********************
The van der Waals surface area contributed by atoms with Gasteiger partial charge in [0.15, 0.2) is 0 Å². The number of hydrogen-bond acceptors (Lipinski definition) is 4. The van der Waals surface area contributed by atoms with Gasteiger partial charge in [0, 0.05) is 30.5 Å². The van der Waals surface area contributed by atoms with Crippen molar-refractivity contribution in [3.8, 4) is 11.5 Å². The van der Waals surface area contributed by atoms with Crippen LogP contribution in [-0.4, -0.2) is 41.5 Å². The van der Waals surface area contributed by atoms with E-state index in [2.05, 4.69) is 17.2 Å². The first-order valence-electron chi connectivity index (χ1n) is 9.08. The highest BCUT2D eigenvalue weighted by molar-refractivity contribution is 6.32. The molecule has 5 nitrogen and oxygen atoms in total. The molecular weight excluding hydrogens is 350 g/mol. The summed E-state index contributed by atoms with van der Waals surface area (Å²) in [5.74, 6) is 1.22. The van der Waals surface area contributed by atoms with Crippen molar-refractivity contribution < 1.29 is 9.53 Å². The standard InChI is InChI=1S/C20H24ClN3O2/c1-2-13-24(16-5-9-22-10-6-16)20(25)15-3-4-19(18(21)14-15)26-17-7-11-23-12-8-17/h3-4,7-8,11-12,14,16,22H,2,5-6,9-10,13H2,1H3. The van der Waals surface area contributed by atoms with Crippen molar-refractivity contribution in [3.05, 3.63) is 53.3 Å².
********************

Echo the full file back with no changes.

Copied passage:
The van der Waals surface area contributed by atoms with Gasteiger partial charge in [0.15, 0.2) is 0 Å². The number of hydrogen-bond acceptors (Lipinski definition) is 4. The van der Waals surface area contributed by atoms with Gasteiger partial charge in [0, 0.05) is 30.5 Å². The van der Waals surface area contributed by atoms with Crippen molar-refractivity contribution in [3.8, 4) is 11.5 Å². The van der Waals surface area contributed by atoms with Crippen LogP contribution in [-0.4, -0.2) is 41.5 Å². The van der Waals surface area contributed by atoms with E-state index in [2.05, 4.69) is 17.2 Å². The first-order valence-electron chi connectivity index (χ1n) is 9.08. The highest BCUT2D eigenvalue weighted by molar-refractivity contribution is 6.32. The molecule has 5 nitrogen and oxygen atoms in total. The molecular weight excluding hydrogens is 350 g/mol. The summed E-state index contributed by atoms with van der Waals surface area (Å²) in [5.74, 6) is 1.22. The van der Waals surface area contributed by atoms with Crippen molar-refractivity contribution < 1.29 is 9.53 Å². The standard InChI is InChI=1S/C20H24ClN3O2/c1-2-13-24(16-5-9-22-10-6-16)20(25)15-3-4-19(18(21)14-15)26-17-7-11-23-12-8-17/h3-4,7-8,11-12,14,16,22H,2,5-6,9-10,13H2,1H3. The van der Waals surface area contributed by atoms with Crippen molar-refractivity contribution in [3.05, 3.63) is 53.3 Å².